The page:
Country music in the 1940s and 1950s was often called hillbilly music. With the emergence of rock and roll in the early 1950s, there was a fusion of rock, hillbilly, Western Swing, blues, and boogie woogie known as rockabilly. His most popular singers included Carl Perkins, Gene Vincent, and Eddie Cochran.
Rockabilly faded during the British invasion of the 1960s, although groups like the Beatles, Rolling Stones, and The Who covered some of the classics. The 1970s, a decade of disco and punk rock, saw a rockabilly renaissance sparked by artists like Dave Edmunds and Robert Gordon. Gordon’s 1977 version of “Red Hot”, which achieved some success, inspired Brian Setzer to form Stray Cats, which sold millions with rockabilly hits in the 1980s that had their roots in the 1950s.
In 1956, rockabilly pioneer Billy Lee Riley signed with Sam Phillips’ Sun Records and joined a group of artists that included Johnny Cash, Roy Orbison, and Carl Perkins. Billy Riley and the Little Green Men (guitarist Roland Janes, bassist Marvin Pepper, and drummer JM Van Eaton) became Sun’s house rhythm section. The group played behind Jerry Lee Lewis on all of their Sun hits; In turn, Lewis is heard playing the piano on Riley’s two best-known tracks: 1957’s “Flyin ‘Saucers Rock & Roll” (a Ray Scott tune that inspired the name “Little Green Men”) and “Red Hot. “.
While “Red Hot” is often associated with Riley, the track was written and recorded in 1955 by Billy “The Kid” Emerson, a Sun singer-songwriter whose version had little success. Emerson was reportedly inspired to write “Red Hot” after hearing cheerleaders at a Florida soccer game yell, “Our team is red hot, your team is not squatting.”
Riley put his own stamp on “Red Hot” with a stronger delivery that’s more rock than Emerson’s original in the field. Riley was convinced that “Red Hot” would be the success that would make him a national star. A promise from the greatest disc jockey of the time appeared to guarantee his success.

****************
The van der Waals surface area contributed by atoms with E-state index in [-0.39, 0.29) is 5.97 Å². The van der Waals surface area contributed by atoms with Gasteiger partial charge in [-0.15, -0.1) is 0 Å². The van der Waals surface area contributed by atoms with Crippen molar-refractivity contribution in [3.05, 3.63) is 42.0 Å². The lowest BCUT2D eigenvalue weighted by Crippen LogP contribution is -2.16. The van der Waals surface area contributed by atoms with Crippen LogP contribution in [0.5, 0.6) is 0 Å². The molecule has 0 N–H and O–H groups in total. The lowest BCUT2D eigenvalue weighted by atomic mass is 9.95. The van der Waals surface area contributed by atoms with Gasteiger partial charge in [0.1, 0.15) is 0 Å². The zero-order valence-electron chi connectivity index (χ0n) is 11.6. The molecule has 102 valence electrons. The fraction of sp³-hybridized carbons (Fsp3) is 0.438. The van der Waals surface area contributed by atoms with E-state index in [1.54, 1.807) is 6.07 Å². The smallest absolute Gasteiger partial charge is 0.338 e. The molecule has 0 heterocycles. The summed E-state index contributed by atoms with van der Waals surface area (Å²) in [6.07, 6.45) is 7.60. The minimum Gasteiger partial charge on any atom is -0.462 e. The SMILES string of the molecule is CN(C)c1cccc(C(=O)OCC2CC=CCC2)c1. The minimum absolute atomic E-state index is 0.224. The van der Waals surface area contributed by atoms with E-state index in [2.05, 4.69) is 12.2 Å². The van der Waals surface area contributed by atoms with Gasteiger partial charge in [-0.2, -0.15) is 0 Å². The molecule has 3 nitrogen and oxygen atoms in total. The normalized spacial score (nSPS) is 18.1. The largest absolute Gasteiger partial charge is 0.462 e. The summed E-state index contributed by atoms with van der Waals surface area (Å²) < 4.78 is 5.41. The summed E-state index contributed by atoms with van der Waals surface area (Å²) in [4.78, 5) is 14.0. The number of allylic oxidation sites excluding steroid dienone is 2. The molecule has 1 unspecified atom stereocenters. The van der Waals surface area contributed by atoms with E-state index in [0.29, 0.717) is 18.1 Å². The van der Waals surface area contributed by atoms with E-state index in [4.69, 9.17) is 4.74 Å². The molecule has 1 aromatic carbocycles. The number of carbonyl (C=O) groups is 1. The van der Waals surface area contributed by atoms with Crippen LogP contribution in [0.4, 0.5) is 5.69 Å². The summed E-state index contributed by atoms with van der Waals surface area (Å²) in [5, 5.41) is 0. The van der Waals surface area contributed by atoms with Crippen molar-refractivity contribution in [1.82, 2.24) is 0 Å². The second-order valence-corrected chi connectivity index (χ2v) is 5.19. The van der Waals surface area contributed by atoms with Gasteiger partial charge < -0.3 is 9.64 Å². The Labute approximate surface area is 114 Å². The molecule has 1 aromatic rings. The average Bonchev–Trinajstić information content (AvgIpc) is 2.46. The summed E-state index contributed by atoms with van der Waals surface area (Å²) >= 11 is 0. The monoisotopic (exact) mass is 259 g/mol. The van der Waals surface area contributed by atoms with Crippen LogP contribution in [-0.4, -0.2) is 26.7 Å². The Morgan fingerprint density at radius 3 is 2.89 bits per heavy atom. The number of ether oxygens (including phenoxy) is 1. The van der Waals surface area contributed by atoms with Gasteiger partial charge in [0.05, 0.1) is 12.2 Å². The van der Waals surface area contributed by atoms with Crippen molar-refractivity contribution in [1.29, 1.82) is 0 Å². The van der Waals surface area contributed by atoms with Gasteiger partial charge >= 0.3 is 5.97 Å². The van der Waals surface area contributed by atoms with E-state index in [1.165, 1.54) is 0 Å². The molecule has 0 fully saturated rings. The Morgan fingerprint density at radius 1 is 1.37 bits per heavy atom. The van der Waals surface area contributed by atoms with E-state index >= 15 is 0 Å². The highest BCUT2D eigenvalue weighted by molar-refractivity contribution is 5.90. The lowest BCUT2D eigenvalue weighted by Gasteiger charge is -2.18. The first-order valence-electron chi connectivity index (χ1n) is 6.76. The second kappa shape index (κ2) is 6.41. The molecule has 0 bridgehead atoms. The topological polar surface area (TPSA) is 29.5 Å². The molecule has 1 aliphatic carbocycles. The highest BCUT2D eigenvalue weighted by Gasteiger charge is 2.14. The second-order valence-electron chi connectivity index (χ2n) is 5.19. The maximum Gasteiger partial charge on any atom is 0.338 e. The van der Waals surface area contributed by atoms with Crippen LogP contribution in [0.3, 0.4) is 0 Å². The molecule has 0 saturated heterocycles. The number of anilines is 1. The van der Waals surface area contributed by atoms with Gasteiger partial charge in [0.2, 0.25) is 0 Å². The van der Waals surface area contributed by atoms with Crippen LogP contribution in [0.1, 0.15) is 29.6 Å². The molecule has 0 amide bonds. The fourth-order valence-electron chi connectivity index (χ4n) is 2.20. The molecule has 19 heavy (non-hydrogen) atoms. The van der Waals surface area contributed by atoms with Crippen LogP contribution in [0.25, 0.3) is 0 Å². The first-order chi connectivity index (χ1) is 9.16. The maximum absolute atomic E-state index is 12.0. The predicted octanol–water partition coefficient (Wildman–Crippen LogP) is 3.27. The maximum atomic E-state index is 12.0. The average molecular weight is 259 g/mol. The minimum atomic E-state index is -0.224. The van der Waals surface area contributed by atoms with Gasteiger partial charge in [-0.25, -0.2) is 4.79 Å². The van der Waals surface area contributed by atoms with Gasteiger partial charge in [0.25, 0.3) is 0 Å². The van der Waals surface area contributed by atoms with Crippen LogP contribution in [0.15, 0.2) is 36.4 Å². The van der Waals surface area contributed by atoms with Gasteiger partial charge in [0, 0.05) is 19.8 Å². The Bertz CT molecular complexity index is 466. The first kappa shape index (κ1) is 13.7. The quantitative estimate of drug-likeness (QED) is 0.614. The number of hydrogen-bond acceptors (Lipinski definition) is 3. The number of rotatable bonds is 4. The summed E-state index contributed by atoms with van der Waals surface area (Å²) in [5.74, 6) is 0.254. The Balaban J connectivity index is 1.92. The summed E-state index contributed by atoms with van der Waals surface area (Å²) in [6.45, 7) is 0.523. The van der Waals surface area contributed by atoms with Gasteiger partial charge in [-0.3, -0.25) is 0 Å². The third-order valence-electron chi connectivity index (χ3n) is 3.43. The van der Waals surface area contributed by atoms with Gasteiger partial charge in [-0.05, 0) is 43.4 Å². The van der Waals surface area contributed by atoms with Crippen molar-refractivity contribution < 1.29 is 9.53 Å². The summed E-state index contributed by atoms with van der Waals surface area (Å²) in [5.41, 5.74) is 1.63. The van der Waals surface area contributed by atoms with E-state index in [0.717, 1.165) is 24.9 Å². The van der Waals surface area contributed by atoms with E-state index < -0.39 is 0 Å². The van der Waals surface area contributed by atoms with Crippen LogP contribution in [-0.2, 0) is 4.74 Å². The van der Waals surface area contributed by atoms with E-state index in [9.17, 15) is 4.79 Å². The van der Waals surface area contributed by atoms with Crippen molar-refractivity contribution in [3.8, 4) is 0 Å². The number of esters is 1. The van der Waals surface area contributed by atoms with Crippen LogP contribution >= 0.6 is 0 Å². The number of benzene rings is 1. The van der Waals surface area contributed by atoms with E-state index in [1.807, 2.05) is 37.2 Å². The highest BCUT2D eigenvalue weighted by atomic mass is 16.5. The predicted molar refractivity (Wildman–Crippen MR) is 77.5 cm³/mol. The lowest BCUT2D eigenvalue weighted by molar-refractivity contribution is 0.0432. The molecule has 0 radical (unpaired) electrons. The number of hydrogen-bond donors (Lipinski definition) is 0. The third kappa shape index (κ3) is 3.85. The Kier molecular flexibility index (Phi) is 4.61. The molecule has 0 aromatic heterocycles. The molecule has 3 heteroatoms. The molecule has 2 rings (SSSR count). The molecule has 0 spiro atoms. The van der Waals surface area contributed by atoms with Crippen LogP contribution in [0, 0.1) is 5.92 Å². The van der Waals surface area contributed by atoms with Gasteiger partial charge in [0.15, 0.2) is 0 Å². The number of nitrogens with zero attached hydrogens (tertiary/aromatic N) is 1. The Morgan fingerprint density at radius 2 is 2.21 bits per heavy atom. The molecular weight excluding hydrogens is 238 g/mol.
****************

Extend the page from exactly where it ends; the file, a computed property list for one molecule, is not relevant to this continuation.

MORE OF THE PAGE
While traveling with his band in Canada, Riley on a bet decided to call DJ Alan Freed and ask to join an upcoming tour. Riley contacted Freed on WINS radio in New York City and learned that “Red Hot” was blowing up across the country; Freed told Riley that he had a hit on his hands and that he could join the tour.
Excited, Riley called Sam Phillips of Sun Records with the good news. Philips told Riley to return to Nashville to record another single before the tour.
Upon his return, Riley learned that Phillips had contacted Alan Freed’s manager and that Jerry Lee Lewis replaced Riley on the tour. Phillips had also canceled record dealer orders for tens of thousands of copies of “Red Hot.” Instead, Phillips would send “Great Balls of Fire” by Jerry Lee.
Riley was understandably furious; he stormed into Sun Studio in a drunken rage and trashed the studio. But for Sam Phillips, the decision to promote Jerry Lee over Riley was just a business. As a small record company, Phillips said, Sun could only afford to promote one artist at a time.
“I had to take the only artist that I felt at the time who could really make it to the top. And that cat back then was Lewis.”